Sen. Rob Portman (second from left), a member of the Joint Committee on Deficit Reduction, shakes hands with Sen. Mark Warner after the panel met behind closed doors Wednesday with members of the Senates bipartisan gang of six. Warner and his five colleagues, including Sens. Saxby Chambliss (left) and Mike Crapo (right), discussed the groups plan for cutting the deficit.
The Joint Committee on Deficit Reduction met yet again Wednesday — this time with members of the Senate’s “gang of six” — as it continues to forge its way through the valley of policy options to find $1.2 trillion of savings over the next 10 years.
After the early-morning full meeting with the bipartisan group of Senators, both Democrats and Republicans on the super committee met separately along party lines to continue to shore up their positions as a Thanksgiving deadline to vote on a final product creeps closer.
As has become routine after all conversations inside the super committee room, lawmakers emerged from the two-hour meeting tight-lipped on details but optimistic about reaching a final agreement.
But time is running short, as pieces of any deal need to be sent to the nonpartisan Congressional Budget Office for scoring by early next month. The upbeat tone from lawmakers in front of the microphones belies a growing concern that the same disagreements that sunk previous budget groups, including the gang of six, will doom the super committee as well.
“This group is operating in a very serious way, and we had a very serious meeting,” Senate Budget Chairman Kent Conrad (D-N.D.), a member of the gang of six, said Wednesday. “We very much appreciated the chance to go into significant detail of the conclusions we came to, and I’m optimistic that they’ll do what is really necessary for the country.”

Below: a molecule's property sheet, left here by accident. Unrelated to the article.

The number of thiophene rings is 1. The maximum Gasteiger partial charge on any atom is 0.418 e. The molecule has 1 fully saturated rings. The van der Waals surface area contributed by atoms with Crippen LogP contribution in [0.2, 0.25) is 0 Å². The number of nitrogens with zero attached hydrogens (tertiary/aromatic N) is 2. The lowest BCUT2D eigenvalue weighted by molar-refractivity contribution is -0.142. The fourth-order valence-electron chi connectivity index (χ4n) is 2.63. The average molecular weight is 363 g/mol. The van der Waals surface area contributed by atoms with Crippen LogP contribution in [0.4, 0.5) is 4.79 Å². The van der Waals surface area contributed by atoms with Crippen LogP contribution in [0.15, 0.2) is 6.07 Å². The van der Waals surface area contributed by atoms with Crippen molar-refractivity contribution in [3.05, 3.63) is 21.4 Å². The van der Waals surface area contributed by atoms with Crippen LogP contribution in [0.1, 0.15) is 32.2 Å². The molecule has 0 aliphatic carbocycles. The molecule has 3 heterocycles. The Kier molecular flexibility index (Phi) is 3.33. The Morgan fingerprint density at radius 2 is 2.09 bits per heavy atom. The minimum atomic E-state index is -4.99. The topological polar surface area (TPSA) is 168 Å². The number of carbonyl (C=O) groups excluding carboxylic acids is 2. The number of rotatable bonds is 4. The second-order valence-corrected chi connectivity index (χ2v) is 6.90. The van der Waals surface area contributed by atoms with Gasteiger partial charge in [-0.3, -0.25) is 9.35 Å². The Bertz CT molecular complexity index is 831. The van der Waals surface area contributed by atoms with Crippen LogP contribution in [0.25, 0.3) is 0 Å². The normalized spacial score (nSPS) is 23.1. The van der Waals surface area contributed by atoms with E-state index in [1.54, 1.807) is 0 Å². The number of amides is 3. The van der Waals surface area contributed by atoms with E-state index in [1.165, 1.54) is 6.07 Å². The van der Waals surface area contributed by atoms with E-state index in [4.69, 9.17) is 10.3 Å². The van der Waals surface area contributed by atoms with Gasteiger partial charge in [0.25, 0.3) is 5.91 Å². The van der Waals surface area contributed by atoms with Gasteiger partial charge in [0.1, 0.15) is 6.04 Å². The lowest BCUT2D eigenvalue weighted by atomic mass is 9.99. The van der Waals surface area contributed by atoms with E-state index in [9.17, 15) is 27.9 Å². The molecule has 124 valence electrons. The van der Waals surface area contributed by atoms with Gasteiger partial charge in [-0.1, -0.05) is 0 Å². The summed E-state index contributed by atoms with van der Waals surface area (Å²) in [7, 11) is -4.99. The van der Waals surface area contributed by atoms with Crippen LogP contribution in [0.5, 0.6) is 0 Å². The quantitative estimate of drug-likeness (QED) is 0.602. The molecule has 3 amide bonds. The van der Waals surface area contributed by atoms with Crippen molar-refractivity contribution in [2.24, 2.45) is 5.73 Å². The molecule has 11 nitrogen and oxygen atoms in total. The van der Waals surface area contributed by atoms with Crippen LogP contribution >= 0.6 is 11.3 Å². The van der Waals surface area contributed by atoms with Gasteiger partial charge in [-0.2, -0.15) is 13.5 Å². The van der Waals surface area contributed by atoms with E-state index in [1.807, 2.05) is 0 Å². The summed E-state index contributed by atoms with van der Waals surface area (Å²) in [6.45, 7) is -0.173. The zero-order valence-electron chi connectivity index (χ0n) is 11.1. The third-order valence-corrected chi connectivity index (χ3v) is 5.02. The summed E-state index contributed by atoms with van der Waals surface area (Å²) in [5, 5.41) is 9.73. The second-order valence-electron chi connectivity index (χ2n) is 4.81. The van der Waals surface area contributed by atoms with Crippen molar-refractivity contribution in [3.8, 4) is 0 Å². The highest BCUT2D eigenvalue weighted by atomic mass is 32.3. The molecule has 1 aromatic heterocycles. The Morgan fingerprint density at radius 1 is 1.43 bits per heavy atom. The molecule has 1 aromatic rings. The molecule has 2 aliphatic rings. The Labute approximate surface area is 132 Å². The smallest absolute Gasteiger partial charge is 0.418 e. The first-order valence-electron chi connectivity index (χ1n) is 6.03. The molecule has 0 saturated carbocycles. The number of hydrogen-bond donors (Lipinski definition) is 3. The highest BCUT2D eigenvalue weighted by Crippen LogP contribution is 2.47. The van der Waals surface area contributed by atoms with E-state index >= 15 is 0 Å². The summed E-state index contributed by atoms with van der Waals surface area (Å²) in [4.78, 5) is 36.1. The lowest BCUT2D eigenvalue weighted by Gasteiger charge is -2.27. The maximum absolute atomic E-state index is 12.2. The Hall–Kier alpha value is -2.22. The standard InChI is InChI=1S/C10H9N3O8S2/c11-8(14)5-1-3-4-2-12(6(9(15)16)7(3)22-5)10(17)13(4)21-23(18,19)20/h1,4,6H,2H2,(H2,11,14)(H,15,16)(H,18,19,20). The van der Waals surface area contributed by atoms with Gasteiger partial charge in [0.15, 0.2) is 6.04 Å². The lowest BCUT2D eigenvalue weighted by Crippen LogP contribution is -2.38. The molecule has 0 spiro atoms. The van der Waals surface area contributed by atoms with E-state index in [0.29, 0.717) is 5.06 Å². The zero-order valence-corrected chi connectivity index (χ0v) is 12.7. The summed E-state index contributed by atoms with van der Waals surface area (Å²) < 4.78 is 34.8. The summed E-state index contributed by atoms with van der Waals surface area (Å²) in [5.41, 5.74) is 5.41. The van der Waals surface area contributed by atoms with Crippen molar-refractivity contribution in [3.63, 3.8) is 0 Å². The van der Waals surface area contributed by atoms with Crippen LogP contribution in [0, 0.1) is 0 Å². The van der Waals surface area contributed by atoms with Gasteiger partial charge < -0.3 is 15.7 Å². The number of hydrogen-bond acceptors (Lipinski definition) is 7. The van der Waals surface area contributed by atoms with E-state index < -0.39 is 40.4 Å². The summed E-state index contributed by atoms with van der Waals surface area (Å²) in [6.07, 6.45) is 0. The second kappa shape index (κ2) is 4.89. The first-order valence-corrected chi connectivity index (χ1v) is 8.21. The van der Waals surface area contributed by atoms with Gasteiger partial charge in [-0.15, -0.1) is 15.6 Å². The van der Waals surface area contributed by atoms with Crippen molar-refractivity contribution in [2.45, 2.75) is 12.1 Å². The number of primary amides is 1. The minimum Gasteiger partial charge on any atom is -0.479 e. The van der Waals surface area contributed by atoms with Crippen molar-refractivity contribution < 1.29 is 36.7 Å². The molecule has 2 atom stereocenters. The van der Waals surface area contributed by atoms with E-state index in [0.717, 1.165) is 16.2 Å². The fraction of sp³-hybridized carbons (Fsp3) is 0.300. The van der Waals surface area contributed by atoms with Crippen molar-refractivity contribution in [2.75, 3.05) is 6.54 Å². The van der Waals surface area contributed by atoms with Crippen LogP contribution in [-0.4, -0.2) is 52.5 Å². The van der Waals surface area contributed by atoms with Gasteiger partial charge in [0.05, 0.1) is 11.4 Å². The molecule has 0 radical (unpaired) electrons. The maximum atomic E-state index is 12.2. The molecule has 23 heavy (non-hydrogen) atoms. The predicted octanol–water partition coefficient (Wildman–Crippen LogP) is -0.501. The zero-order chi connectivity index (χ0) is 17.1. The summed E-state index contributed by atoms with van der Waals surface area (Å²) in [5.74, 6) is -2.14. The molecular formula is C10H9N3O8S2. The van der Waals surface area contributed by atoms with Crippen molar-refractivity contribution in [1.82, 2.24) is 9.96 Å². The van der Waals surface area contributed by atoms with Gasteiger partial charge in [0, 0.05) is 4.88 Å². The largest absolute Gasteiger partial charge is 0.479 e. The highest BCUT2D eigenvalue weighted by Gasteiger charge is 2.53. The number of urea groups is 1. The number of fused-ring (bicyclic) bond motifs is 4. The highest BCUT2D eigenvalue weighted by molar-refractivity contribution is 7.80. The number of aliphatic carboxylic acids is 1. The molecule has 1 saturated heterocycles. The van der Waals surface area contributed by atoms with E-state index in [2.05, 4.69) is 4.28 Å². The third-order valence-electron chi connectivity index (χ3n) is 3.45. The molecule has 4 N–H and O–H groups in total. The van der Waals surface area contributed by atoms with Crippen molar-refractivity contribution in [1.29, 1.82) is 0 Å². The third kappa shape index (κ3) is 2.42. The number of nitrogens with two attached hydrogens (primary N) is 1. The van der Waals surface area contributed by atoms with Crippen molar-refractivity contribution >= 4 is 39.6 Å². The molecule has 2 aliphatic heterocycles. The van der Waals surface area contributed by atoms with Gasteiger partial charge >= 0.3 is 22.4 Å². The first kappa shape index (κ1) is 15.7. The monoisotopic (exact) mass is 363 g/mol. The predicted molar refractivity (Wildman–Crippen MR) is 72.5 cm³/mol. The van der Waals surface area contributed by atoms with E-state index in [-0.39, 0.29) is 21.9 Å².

Added Sen. Saxby Chambliss (R-Ga.), another member of the gang of six: “We had a very frank and open discussion with the super committee. We empathize and sympathize with the overwhelming job that these folks have.”
Given that the gang of six has presented its findings multiple times to lawmakers across the Capitol, it’s unlikely their presentations to the committee were mere broad overviews of their months-long negotiations.
It’s possible that the group’s bipartisan Senators, spanning the ideological spectrum from Republican Tom Coburn (Okla.) to Democrat Dick Durbin (Ill.), came before the committee to serve as a reminder that Members from both sides have expressed willingness to deal with both taxes and entitlement reform.
With most accounts from inside the super committee, although vague, indicating that the panel has yet to resolve the major, and basic, issues of whether it can address revenues or costly social safety net programs, perhaps the meeting provided a bit of an energy boost for the panel. At a minimum, it allowed the super committee to check off another box as it works toward creating something that might be palatable for either party to vote on.